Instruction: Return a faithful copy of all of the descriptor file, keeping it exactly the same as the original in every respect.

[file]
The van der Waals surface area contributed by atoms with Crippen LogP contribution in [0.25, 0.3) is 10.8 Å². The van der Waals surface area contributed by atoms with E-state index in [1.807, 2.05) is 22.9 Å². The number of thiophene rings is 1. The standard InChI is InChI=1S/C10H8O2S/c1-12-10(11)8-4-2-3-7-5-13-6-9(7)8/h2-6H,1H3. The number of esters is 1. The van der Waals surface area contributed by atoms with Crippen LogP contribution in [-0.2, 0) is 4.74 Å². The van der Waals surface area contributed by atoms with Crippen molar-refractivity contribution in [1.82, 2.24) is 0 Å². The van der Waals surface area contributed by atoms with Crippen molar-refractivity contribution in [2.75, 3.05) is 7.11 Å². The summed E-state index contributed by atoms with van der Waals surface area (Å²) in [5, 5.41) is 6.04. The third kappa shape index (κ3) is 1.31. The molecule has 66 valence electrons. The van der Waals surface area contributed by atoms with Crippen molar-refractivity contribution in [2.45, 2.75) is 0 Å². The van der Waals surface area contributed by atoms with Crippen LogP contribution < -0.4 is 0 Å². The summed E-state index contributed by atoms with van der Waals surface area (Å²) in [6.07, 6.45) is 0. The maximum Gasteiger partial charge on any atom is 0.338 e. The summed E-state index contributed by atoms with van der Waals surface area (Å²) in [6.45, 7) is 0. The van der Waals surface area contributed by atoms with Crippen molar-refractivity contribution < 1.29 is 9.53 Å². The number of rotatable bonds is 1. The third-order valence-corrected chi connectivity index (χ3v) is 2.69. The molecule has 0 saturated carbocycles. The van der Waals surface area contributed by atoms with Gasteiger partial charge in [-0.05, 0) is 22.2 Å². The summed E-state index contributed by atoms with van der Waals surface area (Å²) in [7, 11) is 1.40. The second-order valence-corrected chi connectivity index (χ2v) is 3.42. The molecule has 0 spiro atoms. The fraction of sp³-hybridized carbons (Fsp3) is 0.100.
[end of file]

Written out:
The van der Waals surface area contributed by atoms with Crippen LogP contribution in [0.25, 0.3) is 10.8 Å². The van der Waals surface area contributed by atoms with E-state index in [1.807, 2.05) is 22.9 Å². The number of thiophene rings is 1. The standard InChI is InChI=1S/C10H8O2S/c1-12-10(11)8-4-2-3-7-5-13-6-9(7)8/h2-6H,1H3. The number of esters is 1. The van der Waals surface area contributed by atoms with Crippen LogP contribution in [-0.2, 0) is 4.74 Å². The van der Waals surface area contributed by atoms with Crippen molar-refractivity contribution in [1.82, 2.24) is 0 Å². The van der Waals surface area contributed by atoms with Crippen molar-refractivity contribution in [2.75, 3.05) is 7.11 Å². The summed E-state index contributed by atoms with van der Waals surface area (Å²) in [5, 5.41) is 6.04. The third kappa shape index (κ3) is 1.31. The molecule has 66 valence electrons. The van der Waals surface area contributed by atoms with Crippen molar-refractivity contribution in [2.45, 2.75) is 0 Å². The van der Waals surface area contributed by atoms with Crippen LogP contribution < -0.4 is 0 Å². The summed E-state index contributed by atoms with van der Waals surface area (Å²) in [6.07, 6.45) is 0. The maximum Gasteiger partial charge on any atom is 0.338 e. The summed E-state index contributed by atoms with van der Waals surface area (Å²) in [6.45, 7) is 0. The van der Waals surface area contributed by atoms with Crippen molar-refractivity contribution < 1.29 is 9.53 Å². The number of rotatable bonds is 1. The third-order valence-corrected chi connectivity index (χ3v) is 2.69. The molecule has 0 saturated carbocycles. The van der Waals surface area contributed by atoms with Gasteiger partial charge in [-0.05, 0) is 22.2 Å². The summed E-state index contributed by atoms with van der Waals surface area (Å²) in [7, 11) is 1.40. The second-order valence-corrected chi connectivity index (χ2v) is 3.42. The molecule has 0 spiro atoms. The fraction of sp³-hybridized carbons (Fsp3) is 0.100.